More than a third of pregnant women drink alcohol though they are of its harmful effects on the unborn.
A paper, to be presented at the Royal Australasian College of Physicians annual congress in Adelaide on Tuesday, outlines the results of a telephone survey of 1,103 Australian women aged between 18 and 45.
AdvertisementThirty-four per cent of the women surveyed consumed alcohol during their last pregnancy and 32 per cent said they would drink if planning, and during, a future pregnancy.
Some 93 per cent of survey respondents knew alcohol could affect unborn children and 81 per cent agreed pregnant women should not drink alcohol.
Pediatrician Elizabeth Elliott says alcohol consumption early in pregnancy puts the unborn child at risk of birth defects, while consumption later can impact on the developing brain.
"The message, really, for women should be that no safe level has been established, and that large amounts of alcohol frequently, and particularly early in the pregnancy, is likely to cause the worst outcomes," Professor Elizabeth Elliott told news agency AAP.
"Not drinking in pregnancy is the safest option and we particularly advise women not to become intoxicated."
The alcohol level in the mother's blood is the same as in her foetus.
The risks of alcohol consumption during pregnancy are difficult to predict for each individual because factors such as a woman's weight, age and general health, come into play.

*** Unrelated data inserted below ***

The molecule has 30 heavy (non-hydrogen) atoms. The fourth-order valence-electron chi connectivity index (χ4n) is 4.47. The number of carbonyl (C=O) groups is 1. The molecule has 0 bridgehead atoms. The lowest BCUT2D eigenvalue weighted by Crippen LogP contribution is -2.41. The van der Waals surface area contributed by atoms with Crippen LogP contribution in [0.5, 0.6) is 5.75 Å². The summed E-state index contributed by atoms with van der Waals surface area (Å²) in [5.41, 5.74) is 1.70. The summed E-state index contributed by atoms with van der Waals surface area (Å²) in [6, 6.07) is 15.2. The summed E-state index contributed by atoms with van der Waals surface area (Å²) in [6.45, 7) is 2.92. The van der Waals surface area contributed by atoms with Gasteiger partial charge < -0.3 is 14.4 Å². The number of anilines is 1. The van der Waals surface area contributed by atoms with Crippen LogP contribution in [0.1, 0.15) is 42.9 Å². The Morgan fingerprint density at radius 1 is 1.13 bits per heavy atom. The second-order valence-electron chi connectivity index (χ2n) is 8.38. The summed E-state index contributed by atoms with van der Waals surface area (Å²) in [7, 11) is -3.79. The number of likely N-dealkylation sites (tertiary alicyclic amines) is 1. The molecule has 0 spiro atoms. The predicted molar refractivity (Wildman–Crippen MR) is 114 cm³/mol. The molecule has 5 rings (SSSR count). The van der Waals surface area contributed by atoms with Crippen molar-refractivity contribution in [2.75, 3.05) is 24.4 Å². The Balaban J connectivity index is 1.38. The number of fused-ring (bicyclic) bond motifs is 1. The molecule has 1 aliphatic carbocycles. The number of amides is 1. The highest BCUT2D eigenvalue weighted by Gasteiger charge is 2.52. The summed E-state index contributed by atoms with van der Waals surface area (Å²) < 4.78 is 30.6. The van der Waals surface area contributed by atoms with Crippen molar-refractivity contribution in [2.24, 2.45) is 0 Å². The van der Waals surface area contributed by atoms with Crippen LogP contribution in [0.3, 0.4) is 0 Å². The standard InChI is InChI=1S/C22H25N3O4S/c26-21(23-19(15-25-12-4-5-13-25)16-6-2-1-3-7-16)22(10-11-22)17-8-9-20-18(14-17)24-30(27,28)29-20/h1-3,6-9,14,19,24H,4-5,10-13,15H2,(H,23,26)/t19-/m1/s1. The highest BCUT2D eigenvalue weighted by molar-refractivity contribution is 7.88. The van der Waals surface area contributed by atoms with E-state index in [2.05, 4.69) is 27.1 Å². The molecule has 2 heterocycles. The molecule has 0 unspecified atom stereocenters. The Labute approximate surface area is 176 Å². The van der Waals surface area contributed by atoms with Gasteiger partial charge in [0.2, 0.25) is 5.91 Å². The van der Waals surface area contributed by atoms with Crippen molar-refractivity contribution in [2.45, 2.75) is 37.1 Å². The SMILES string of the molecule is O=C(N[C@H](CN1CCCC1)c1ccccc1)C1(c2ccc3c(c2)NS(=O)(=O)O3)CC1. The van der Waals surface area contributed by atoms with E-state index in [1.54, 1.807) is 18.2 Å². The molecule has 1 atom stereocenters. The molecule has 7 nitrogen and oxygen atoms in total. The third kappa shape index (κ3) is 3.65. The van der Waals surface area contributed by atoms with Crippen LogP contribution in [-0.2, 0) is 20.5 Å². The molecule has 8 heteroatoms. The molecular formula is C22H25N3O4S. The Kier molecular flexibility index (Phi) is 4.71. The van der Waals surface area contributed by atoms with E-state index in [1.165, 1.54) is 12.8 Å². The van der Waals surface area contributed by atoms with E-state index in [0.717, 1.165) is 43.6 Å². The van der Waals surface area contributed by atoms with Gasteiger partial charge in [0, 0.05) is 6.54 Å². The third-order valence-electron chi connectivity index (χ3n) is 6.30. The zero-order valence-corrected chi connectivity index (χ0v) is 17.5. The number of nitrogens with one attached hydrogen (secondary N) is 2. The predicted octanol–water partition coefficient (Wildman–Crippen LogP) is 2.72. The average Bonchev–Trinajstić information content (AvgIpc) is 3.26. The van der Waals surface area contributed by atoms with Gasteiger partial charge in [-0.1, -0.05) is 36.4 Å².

About half of pregnancies are unplanned so inevitably many women have consumed alcohol before learning they are pregnant, Prof Elliott said.
"What we do is reassure women that if they've drunk alcohol at low levels then it's likely that they've done no damage to their baby," she said.
Prof Elliott says Australian attitudes to alcohol are very tolerant.
"So, in contrast to somewhere like the (United) States where if you're a pregnant woman in a pub drinking you might well have people coming up to you and telling you to stop drinking," she said.
"That doesn't happen here as much."
There have been increasing levels of drinking by young women, she said.
Prof Elliott says she hopes revised guidelines on safe drinking, to be issued by the National Health and Medical Research Council later this year, will include messages to women about the dangers of drinking during pregnancy.
She said 95 per cent of women surveyed wanted doctors to ask them about alcohol consumption in pregnancy and to advise them of the potential harm to their foetus.
"The community is ready for a tougher message on alcohol," she said.
"We have got to not only give them (women) the knowledge but we have got to somehow change their attitudes."
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